16. The order of the learned Judge appointing the respondent as guardian of the minor girl, has to be set aside on this short ground.

17. But we will also consider the question whether the custody of the miner child should continue to be with the father, the appellant, or his wife the respondent. The learned judge has simply referred to Clause (a) of Section 6 and has observed as follows:

'The respondent is not entitled to retain this child of 2 1/2 or 3 years old with him as per Section 6(a). The custody of the child must be withthe mother till the minor girl attains five years. Onthis ground alone the petitioner is entitled to get custody of the minor girl.'

'This reasoning of the learned Judge is absolutely fallacious, because the proviso to Clause (a) of Section 6 is only to the effect that the custody of a minor, who has not completed the ago of five years, shall ordinarily be with the mother; whereas the learned Judge assumes that Section 6(a) directs the custody of the child to be only with the mother till it attains the age of five years. That the Judge has taken that view is also clear from the succeeding sentence, 'on this ground alone the petitioner is entitled to get custody of the minor girl.'

18. Clause (a) of Section 6 does not confer any such absolute right to the custody of a minor child who has not completed the age of five years, to be always with the mother. The proviso is very guarded and it says, 'shall ordinarily be with the mother.' Therefore, the court has got a dutyto see whether the custody of such a minor child should be with the mother. No doubt, the proviso proceeds on the basis that the mother should ordinarily have the custody of the minor child. The question in this case is whether the husband has established satisfactorily any reasons for holding that the custody of the minor should not be withthe mother but with the father. Even according to the respondent, she bas been sent away from her husband's house on 25-1-1937 without the child. According to the husband, the wife left thechild in his house and went away on 25-1-1957. Whatever it is, one thing is very clear that the respondent has been living in her father's house, evenon her own case, from 25-1-1957 without the child. The application giving rise to this appeal, has been filed by her only on 31-10-1957. That clearly shows that for nearly 10 months, at any rate, she has not worried herself to enforce her rights, if any, to have the custody of the child. The child, as stated earlier, was born on 26-2-55 and, at any rate, from 25-1-1957 the child has been living exclusively with her father the appellant before us.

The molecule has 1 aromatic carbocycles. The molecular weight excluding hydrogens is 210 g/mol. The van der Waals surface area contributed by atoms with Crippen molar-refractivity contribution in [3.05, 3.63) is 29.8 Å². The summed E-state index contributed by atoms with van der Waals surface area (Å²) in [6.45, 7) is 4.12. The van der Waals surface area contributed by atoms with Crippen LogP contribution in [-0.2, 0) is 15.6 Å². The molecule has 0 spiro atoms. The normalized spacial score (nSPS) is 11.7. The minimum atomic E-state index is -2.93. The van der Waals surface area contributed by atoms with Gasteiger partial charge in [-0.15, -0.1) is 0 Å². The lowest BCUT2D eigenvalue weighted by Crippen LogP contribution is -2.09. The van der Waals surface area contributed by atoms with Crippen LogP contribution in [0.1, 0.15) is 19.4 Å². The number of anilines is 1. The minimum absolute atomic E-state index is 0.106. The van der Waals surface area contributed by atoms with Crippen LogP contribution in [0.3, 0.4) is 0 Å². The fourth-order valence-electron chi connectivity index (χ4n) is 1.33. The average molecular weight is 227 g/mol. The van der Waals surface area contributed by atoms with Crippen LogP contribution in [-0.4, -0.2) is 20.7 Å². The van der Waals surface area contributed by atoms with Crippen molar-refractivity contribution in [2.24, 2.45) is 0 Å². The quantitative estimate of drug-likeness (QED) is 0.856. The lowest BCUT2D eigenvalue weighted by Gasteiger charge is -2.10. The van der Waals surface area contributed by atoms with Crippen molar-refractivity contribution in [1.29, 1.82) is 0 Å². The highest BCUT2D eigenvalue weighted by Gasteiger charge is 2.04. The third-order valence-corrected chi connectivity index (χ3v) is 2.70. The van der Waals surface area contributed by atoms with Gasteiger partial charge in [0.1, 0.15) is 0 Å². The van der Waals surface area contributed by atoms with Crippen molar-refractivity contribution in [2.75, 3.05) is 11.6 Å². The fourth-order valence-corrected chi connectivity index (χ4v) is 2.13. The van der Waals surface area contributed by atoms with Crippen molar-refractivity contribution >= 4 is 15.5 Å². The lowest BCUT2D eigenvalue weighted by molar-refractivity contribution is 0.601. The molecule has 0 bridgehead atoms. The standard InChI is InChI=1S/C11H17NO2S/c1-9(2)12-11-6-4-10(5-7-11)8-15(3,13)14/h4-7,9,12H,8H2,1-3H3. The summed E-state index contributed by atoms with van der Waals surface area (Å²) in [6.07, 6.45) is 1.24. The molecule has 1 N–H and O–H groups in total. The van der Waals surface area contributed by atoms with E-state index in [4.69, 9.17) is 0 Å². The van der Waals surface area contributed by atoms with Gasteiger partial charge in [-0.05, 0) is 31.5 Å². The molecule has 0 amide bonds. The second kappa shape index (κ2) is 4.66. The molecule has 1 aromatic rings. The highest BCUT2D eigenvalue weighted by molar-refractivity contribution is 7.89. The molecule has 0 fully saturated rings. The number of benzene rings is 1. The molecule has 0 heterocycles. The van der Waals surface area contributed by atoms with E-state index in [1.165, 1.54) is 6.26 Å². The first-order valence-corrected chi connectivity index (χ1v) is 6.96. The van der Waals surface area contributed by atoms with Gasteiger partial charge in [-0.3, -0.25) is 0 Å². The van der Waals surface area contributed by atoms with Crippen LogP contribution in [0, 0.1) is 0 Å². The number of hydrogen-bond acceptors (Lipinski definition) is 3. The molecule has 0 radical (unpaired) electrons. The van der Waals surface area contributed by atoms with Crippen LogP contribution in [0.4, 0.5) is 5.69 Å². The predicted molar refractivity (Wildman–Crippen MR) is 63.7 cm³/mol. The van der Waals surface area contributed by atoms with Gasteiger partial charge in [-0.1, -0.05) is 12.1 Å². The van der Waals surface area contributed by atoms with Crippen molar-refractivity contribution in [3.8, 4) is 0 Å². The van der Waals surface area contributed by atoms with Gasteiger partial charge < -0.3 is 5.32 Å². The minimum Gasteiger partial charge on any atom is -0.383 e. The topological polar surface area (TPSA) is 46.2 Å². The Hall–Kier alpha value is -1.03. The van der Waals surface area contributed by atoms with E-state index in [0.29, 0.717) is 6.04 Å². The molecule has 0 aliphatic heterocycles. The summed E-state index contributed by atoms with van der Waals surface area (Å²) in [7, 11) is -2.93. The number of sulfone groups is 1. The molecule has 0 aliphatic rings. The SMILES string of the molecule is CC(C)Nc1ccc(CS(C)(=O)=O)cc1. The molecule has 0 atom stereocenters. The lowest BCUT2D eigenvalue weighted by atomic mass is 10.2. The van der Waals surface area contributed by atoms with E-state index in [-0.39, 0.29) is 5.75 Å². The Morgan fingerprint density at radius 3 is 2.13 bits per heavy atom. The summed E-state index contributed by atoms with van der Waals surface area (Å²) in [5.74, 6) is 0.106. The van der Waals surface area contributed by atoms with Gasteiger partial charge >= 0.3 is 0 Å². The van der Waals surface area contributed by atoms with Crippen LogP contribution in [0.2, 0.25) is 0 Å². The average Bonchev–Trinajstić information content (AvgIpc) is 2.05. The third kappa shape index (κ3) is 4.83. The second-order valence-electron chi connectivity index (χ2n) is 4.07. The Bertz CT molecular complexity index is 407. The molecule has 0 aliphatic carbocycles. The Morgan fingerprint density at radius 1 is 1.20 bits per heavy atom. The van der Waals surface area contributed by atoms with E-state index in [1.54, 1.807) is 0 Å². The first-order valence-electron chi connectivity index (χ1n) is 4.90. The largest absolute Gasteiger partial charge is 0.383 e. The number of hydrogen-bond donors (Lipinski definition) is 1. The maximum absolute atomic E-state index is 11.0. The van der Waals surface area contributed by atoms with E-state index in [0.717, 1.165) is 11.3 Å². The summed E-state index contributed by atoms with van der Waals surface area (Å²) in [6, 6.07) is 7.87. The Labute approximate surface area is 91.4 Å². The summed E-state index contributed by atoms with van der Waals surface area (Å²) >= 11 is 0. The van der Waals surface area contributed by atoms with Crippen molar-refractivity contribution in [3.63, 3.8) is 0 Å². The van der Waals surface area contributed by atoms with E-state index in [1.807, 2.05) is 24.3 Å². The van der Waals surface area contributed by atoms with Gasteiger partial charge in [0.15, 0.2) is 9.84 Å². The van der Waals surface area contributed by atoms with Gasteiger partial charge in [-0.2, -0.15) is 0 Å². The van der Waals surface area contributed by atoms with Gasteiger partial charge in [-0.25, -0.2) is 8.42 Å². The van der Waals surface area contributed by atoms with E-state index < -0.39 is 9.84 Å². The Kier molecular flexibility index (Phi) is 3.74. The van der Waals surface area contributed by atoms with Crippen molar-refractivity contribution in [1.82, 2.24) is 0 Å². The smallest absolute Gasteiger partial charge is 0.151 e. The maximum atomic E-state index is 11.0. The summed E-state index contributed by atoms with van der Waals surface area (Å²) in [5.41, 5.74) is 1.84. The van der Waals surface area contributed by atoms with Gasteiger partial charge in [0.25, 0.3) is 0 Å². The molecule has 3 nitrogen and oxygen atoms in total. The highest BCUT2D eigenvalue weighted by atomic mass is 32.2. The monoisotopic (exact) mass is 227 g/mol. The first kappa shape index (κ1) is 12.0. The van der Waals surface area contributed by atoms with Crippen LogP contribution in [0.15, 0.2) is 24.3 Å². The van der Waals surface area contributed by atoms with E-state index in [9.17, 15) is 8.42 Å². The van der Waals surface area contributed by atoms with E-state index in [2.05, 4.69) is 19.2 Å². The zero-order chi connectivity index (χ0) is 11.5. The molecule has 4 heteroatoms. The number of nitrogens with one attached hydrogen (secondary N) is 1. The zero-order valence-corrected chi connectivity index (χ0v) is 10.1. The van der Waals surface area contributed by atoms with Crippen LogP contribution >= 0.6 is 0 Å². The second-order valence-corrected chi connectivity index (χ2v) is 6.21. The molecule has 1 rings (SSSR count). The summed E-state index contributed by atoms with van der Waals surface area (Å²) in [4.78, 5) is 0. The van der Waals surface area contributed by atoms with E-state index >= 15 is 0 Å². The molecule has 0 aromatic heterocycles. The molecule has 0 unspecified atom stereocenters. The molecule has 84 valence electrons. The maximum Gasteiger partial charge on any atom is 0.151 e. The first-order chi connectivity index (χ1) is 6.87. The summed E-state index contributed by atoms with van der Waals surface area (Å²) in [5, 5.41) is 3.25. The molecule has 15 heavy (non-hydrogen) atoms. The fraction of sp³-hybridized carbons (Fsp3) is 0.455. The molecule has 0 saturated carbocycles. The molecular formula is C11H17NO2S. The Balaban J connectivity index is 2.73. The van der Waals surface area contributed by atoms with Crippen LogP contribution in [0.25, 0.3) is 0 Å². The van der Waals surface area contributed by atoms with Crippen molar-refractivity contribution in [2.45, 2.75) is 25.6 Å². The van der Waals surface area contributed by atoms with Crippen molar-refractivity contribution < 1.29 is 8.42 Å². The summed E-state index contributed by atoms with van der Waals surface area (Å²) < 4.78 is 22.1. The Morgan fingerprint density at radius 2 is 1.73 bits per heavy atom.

19. During the course of the hearing of this appeal, we had directed the appellant to produce the child in court and it was so brought to the court. The impression that we found from the movement of the child with the appellant was that it was very affectionate towards him and that it is being looked after very well. The appellant has got his mother who is living with him and they do not have any other children in the house. The fact that the respondent has not worried herself about thischild, at any rate, till 31-10-1957 gives us the impression that the application itself has been filed by her with ulterior motives. As observed at the beginning, we do not propose to comment more about this.

20. The child has been continuously with the appellant from 25-1-1957 and we are satisfied that the child is properly looked after by the appellant and we do not see any reason for changing the custody of this child to the mother especially, when we are satisfied that it is happy and affectionate with the father.

21. The further reason given by the learned Judge about the dealings that the appellant had regarding his property, has absolutely no bearing on a consideration of the question before us. This is also well established by the decision already referred to in AIR 1929 Mad 81.

22. In the result, the order of the learned District Judge is set aside and this appeal allowed.

Being a dispute between the husband and wife, wemake no order as to costs,